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Iran regime’s Parliamentary elections and challenges facing it

Aladdin Touran

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Forty-one years have passed since the establishment of the Islamic Republic of Iran, and now the regime is entrenched in crises and facing a deadlock.

On the one hand, it faces crippling economic crises and severe budget deficits, and on the other hand, injustice and lack of freedom have turned the Iranian society into a powder keg that can explode at any moment.

According to information published by the main Iranian opposition movement, the National Council of Resistance of Iran (NCRI), in the nationwide Iran protests last November more than 1500 protesters were shot dead, while protests spread to more than 190 Iranian cities. The fact that these protests are continuing in 2020indicates that the Iranian regime’s crises are intensifying.

In the international arena, the regime is also in a very weak position. Its warmongering policies and nuclear and ballistic missile program are under the magnifying glass and pressure of the international community. U.S. sanctions have added to the regime’s crises and put it in a deadlock.

Solutions for the regime

The regime is in dire need of money to quell protests related to its failing economy. To get this money, it needs the U.S. to lift sanctions. The U.S. administration’s Maximum Pressure campaign left the regime with a dilemma of choosing between two courses of action:

It can either accept U.S. Secretary of State Mike Pompeo’s 12-point plan and conditions for normalization of relations, which would mean abandoning its nuclear and ballistic missile program and military interventions in other countries.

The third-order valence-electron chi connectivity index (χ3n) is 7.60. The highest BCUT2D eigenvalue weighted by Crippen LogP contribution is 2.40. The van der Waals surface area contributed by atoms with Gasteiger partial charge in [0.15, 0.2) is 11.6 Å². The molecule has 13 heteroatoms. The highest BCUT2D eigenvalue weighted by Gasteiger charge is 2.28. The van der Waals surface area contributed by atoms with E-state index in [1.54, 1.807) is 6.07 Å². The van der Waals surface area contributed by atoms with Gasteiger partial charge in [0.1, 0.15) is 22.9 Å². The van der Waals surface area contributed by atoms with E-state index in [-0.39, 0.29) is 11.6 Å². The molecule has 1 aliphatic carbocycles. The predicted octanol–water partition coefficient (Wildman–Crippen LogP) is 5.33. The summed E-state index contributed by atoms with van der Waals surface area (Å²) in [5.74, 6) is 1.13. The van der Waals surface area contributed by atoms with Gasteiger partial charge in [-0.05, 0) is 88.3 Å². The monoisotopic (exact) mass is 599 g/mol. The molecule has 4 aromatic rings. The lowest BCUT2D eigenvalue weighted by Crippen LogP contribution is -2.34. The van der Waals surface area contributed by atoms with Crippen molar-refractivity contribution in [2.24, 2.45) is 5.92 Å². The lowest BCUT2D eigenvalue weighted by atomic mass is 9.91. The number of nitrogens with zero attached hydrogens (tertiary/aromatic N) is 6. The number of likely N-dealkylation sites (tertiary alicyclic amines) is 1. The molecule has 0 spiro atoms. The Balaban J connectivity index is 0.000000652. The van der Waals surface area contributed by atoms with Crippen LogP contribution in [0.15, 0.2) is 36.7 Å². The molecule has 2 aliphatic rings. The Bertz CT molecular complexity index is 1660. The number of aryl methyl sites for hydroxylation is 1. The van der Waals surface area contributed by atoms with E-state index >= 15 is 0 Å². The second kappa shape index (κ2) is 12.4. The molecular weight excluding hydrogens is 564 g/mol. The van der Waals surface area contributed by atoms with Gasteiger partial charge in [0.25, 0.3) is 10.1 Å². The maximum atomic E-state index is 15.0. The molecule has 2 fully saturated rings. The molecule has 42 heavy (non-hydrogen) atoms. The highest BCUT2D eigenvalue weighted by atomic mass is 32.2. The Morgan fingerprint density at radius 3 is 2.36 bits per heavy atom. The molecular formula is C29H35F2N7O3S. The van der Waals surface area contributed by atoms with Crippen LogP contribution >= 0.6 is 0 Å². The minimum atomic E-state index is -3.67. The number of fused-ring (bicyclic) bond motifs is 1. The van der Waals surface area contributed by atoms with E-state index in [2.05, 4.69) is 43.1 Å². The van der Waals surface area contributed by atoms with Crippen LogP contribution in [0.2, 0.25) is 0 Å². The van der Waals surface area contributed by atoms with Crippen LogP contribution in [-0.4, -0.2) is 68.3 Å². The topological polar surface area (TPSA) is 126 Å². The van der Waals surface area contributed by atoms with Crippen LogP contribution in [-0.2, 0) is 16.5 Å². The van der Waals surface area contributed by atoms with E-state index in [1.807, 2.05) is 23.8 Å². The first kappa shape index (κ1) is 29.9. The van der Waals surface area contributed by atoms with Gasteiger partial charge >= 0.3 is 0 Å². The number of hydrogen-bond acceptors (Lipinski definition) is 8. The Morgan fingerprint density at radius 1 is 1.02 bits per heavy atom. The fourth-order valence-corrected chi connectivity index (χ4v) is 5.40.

Or it can choose the path of contraction and confrontation. Which would require the regime to unify itself to be able to stand against the upcoming crises.

Review of the regime’s solutions

If the regime accepts all of a part of Pompeo’s 12-point plan, it would mean that the regime would end up negotiating at its weakest point. The “Death to America” chant will ring hollow. After 41 years of the Islamic Republic’s establishment, sitting at the negotiation table with representatives of the “Great Satan”, which killed the regime’s second most-important figure, General Qassem Soleimani, in January, will cause its forces to collapse from within.

It seems that the regime has chosen the path of contraction. This decision is aimed at buying time and is an investment on proxy wars in the region in order to force the U.S. to step back and lift sanctions. The regime hopes that in the next U.S. elections someone else will replace Donald Trump with a milder Iran policy.

The Supreme Leader’s decision to go down the contractive path can be seen in the regime’s so-called upcoming legislative elections. The upcoming election is the most important event through which the Supreme leader can unify its regime from within and prepare it for tougher times ahead.

The engineered elections

In Iran the legislative elections are basically engineered by the Supreme leader. Its method is as follows. First, different factions introduce their candidates. Then, the Guardian Council reviews their competence. The Guardian Council consists of 12 members. Six of them are clerics appointed by the Supreme Leader. The other six are jurists chosen by the Chief of the Judiciary. But the Judiciary Chief himself is appointed by the Supreme Leader. It is in fact a labyrinth with various entrances that leads at the end to the Supreme Leader. In fact, any concept of “moderation” in Iran is a lie and a political game to keep the people and the western countries busy. The principal conflict between the so-called “reformists” and “hardliners” is about the method of continuing the regime’s existence and a power struggle between different regime mobs.